Former Coastal GasLink president and new president of the Prince Rupert Gas Transmission project and TransCanada vice-president for non-regulated assets Richard Gateman.

Prince Rupert Gas Transmission project searches for partners

TransCanada is renewing permits for its natural gas pipeline project to North Coast.

TransCanada is actively pursuing a revival of its Prince Rupert Gas Transmission (PRGT) pipeline project, which was cancelled in mid-2017 after the cancellation of the Pacific Northwest LNG terminal on Lelu Island.

“There appears to be interest by a number of parties in investigating a second major LNG (liquified natural gas) project in B.C. which would target an in-service date post mid-decade,” Terry Cunha, a TransCanada spokesperson said in an email. “While no announcements are imminent, work is being done to assess the viability of projects within the service area of our PRGT pipeline project.”

Cunha would not divulge who the interested parties are, citing confidentiality, but did note the company believes conditions are favourable.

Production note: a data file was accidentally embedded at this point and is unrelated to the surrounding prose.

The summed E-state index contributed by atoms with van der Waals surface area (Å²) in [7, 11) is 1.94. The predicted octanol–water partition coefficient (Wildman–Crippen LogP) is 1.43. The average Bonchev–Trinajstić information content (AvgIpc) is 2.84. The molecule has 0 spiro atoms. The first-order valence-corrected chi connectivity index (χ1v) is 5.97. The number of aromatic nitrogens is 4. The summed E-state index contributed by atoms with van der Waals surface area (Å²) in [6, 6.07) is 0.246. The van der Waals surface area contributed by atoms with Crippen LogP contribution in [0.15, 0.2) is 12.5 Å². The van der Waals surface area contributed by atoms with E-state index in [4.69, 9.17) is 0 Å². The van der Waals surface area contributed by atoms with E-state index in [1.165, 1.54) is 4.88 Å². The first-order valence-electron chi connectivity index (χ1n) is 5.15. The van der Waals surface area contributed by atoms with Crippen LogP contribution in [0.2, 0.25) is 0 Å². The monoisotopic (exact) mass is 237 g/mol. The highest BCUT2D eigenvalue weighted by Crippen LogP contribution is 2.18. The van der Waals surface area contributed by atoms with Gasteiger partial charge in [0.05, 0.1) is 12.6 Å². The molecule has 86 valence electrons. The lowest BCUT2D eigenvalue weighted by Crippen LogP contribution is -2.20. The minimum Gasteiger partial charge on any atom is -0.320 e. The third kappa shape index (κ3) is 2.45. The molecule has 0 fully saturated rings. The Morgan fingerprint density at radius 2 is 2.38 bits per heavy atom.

“Our understanding of global supply and demand for LNG would seem to support another B.C. project targeting the post-2025 period.”

Renewed public interest in the project comes on the heels of an announcement that Coastal GasLink has named David Pfeiffer to replace Richard Gateman as president of that TransCanada subsidiary’s pipeline project. Gateman has been moved to president of the PRGT project and TransCanada vice-president for non-regulated assets.

TransCanada has remained committed to the pipeline that was intended to move LNG from northeast B.C. to the Pacific Northwest LNG facility proposed for Prince Rupert since Malaysia’s state-owned oil company Petronas pulled the plug on the project in July 2017.

Calgary-based TransCanada is currently taking steps to be ready to move forward with a new partner.

“We are in the process of renewing our Environmental Certificate and our OGC [Oil and Gas Commission permits for PRGT and do not anticipate the need for new major permit applications,” Cunha wrote.

They are also in discussions with other stakeholders, he said.

“We have recently re-visited our project with most First Nations along the route and with the B.C. government. There remains a strong level of support from all.”

The BCOGC confirmed that PRGT has applied to extend its environmental assessment certificate, which expires Nov. 25, 2019.

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